Bashed while sleeping: Living on the streets in Campbelltown

Back on track: Garry Manning spent three years living on the streets of Campbelltown. Picture: Ben Chenoweth
Back on track: Garry Manning spent three years living on the streets of Campbelltown. Picture: Ben Chenoweth

Cold and dangerous.

That’s how Garry Manning described his experience of living on the streets in Campbelltown.

“You have to have your eyes open 24/7 so you don't get robbed or bashed. It happened to me numerous times when I was living on the streets,” he said.

“You find a place where you don't think that will happen but people seem to follow you.

“I spent three years (on the streets) and that’s long enough for me.”

Gary was one of dozens of people who had been homeless, were currently without a home, or on the cusp of homelessness, that gathered at Campbelltown Civic Centre today for the Macarthur Homeless Hub.

The hub, organised by the Macarthur Homeless Committee, brought together about 30 local service providers with the aim of helping those in need in the region.

The latest census said the number of homeless people in the region was just shy of 1000.

Mr Manning spent three years living on the streets before several local organisations including the Department of Human Services and Neami National helped find him accommodation three months ago.

He said he’d based himself at a few spots throughout Campbelltown during his time on the streets.

One of those was at a local church.

While he was grateful to the church for taking him in, he had to leave before the sun came up and workers arrived.

“That was at four in the morning,” he said.

“I was also outside CC’s nightclub – that’s closed down. I moved from there because I got bashed while I was sleeping.”

Back on track: Garry Manning spent three years living on the streets of Campbelltown. Picture: Ben Chenoweth

Back on track: Garry Manning spent three years living on the streets of Campbelltown. Picture: Ben Chenoweth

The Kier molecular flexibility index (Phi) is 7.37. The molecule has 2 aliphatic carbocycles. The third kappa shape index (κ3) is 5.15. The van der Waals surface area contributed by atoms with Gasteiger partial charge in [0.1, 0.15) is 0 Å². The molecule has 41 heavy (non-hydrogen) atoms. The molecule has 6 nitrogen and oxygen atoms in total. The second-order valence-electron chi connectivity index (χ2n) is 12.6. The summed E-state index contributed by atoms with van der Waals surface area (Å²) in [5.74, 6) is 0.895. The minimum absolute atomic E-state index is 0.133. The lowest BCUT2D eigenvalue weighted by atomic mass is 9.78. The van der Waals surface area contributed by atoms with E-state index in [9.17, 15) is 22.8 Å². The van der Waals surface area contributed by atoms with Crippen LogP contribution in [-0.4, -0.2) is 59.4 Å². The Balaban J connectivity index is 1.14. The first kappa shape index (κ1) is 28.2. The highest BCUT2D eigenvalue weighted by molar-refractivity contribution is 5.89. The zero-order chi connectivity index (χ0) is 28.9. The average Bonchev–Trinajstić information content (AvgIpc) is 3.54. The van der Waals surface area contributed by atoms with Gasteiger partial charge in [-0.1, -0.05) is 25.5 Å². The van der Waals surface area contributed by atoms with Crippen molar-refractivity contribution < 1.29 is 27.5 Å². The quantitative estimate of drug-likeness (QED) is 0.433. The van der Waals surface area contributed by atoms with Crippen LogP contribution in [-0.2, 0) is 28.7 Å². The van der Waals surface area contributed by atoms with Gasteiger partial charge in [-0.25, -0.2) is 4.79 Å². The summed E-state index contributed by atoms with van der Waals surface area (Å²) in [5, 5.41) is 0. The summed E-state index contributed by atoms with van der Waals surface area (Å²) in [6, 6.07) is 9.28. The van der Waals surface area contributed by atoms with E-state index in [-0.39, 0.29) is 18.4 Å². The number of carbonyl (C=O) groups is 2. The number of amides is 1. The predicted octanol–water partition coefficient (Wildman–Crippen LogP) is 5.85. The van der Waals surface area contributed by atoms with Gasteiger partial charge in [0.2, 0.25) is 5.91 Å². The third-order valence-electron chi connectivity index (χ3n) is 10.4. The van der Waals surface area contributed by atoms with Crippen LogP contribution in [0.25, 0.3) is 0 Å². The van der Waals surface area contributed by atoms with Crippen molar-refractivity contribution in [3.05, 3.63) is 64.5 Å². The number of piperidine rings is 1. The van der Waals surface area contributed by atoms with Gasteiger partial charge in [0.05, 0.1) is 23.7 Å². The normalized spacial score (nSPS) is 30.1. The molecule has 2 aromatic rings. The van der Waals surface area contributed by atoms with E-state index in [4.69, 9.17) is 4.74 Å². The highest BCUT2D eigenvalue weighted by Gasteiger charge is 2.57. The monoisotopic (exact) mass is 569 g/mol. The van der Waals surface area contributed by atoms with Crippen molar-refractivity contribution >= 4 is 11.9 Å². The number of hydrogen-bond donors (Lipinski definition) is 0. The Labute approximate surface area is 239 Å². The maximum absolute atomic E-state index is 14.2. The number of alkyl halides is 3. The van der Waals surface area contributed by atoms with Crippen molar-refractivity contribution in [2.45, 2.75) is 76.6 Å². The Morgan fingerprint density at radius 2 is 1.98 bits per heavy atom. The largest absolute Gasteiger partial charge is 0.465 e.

However, when a roof was put over his head three months ago, Mr Manning was able to close his eyes knowing he was safe and warm and wouldn’t have to vacate his room at the break of dawn.

“I had air con and everything … I think I slept in until 10am the first morning,” he said.

“I’m grateful … because we are in winter now and it’s getting very cold. Sleeping on a bed is a lot different to sleeping on a cement floor. On a cement floor the cold comes up through the floor and it’s very painful.”

Mr Manning said the Macarthur Homeless Hub provided a way to help those living on the streets make the transition from cold, concrete floor to a warm bed they could call their own.

Department of Human Services community engagement officer, Cathy Chopping, said the purpose of the hub was simple.

“The aim of the hub is to engage people who are homeless or at risk of homelessness and to get them connected (with services),” she said.

“Just today we had two men who were rough sleepers who weren’t entitled to accommodation. So we referred them to a refuge in Sydney and gave them toiletries, a sleeping mat, a hair cut and an opal card so they could get there (to the refuge).”

The Macarthur Homeless Committee consists of several organisations including; Housing NSW; Macarthur Community Mental Health; the Department of Human Services; Vinnies Case Management; Doorways for Youth; and NEAMI.

Services who had a stall at the hub included: Mother Hubbard’s Cupboard; Turning Point Camden; Shining Star; Maratha Katta Australia; Tharawal Aboriginal Corporation; Lifeline; Hume Housing and Argyle Housing.

The Nagle Centre put on a three-course lunch while Western Sydney University students provided free health checks.

Anyone who may be homeless or at risk of homelessness is urged to contact Sector Connect on 4648 5933 or at sectorconnect.org.au.